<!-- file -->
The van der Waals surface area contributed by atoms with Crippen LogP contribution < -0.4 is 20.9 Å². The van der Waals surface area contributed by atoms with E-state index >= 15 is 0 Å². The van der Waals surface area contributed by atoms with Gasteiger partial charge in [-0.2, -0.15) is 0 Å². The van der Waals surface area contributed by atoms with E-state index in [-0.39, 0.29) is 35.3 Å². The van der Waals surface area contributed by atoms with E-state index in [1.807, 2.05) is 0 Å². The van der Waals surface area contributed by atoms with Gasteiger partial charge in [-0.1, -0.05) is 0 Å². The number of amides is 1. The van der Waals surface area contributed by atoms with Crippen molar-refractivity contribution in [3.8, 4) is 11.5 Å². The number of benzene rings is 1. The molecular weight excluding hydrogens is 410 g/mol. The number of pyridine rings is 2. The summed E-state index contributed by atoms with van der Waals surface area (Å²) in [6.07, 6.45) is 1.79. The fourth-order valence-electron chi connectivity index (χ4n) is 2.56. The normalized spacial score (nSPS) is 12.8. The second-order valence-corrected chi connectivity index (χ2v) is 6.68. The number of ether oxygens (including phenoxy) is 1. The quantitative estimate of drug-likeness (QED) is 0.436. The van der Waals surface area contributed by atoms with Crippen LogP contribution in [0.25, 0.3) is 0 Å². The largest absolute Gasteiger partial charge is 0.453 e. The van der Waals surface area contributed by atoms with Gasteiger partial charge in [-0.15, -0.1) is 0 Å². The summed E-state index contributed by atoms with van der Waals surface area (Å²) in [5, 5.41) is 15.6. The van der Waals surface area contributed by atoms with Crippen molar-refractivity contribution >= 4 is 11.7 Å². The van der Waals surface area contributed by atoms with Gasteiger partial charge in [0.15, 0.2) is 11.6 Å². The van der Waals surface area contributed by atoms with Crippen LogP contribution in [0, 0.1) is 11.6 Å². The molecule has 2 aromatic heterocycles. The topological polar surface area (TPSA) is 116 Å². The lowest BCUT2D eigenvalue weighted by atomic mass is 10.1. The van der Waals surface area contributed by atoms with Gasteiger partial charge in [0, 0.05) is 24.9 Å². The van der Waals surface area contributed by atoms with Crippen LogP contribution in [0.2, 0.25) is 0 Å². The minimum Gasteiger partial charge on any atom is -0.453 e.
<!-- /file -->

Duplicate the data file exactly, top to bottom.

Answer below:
The van der Waals surface area contributed by atoms with Crippen LogP contribution < -0.4 is 20.9 Å². The van der Waals surface area contributed by atoms with E-state index >= 15 is 0 Å². The van der Waals surface area contributed by atoms with Gasteiger partial charge in [-0.2, -0.15) is 0 Å². The van der Waals surface area contributed by atoms with E-state index in [-0.39, 0.29) is 35.3 Å². The van der Waals surface area contributed by atoms with E-state index in [1.807, 2.05) is 0 Å². The van der Waals surface area contributed by atoms with Gasteiger partial charge in [-0.1, -0.05) is 0 Å². The number of amides is 1. The van der Waals surface area contributed by atoms with Crippen molar-refractivity contribution in [3.8, 4) is 11.5 Å². The number of benzene rings is 1. The molecular weight excluding hydrogens is 410 g/mol. The number of pyridine rings is 2. The summed E-state index contributed by atoms with van der Waals surface area (Å²) in [6.07, 6.45) is 1.79. The fourth-order valence-electron chi connectivity index (χ4n) is 2.56. The normalized spacial score (nSPS) is 12.8. The second-order valence-corrected chi connectivity index (χ2v) is 6.68. The number of ether oxygens (including phenoxy) is 1. The quantitative estimate of drug-likeness (QED) is 0.436. The van der Waals surface area contributed by atoms with Crippen LogP contribution in [0.25, 0.3) is 0 Å². The largest absolute Gasteiger partial charge is 0.453 e. The van der Waals surface area contributed by atoms with Gasteiger partial charge in [-0.15, -0.1) is 0 Å². The summed E-state index contributed by atoms with van der Waals surface area (Å²) in [5, 5.41) is 15.6. The van der Waals surface area contributed by atoms with Crippen molar-refractivity contribution >= 4 is 11.7 Å². The van der Waals surface area contributed by atoms with Gasteiger partial charge in [0.15, 0.2) is 11.6 Å². The van der Waals surface area contributed by atoms with Crippen LogP contribution in [0, 0.1) is 11.6 Å². The molecule has 2 aromatic heterocycles. The topological polar surface area (TPSA) is 116 Å². The lowest BCUT2D eigenvalue weighted by atomic mass is 10.1. The van der Waals surface area contributed by atoms with Gasteiger partial charge in [0, 0.05) is 24.9 Å². The van der Waals surface area contributed by atoms with Crippen LogP contribution in [0.2, 0.25) is 0 Å². The minimum Gasteiger partial charge on any atom is -0.453 e.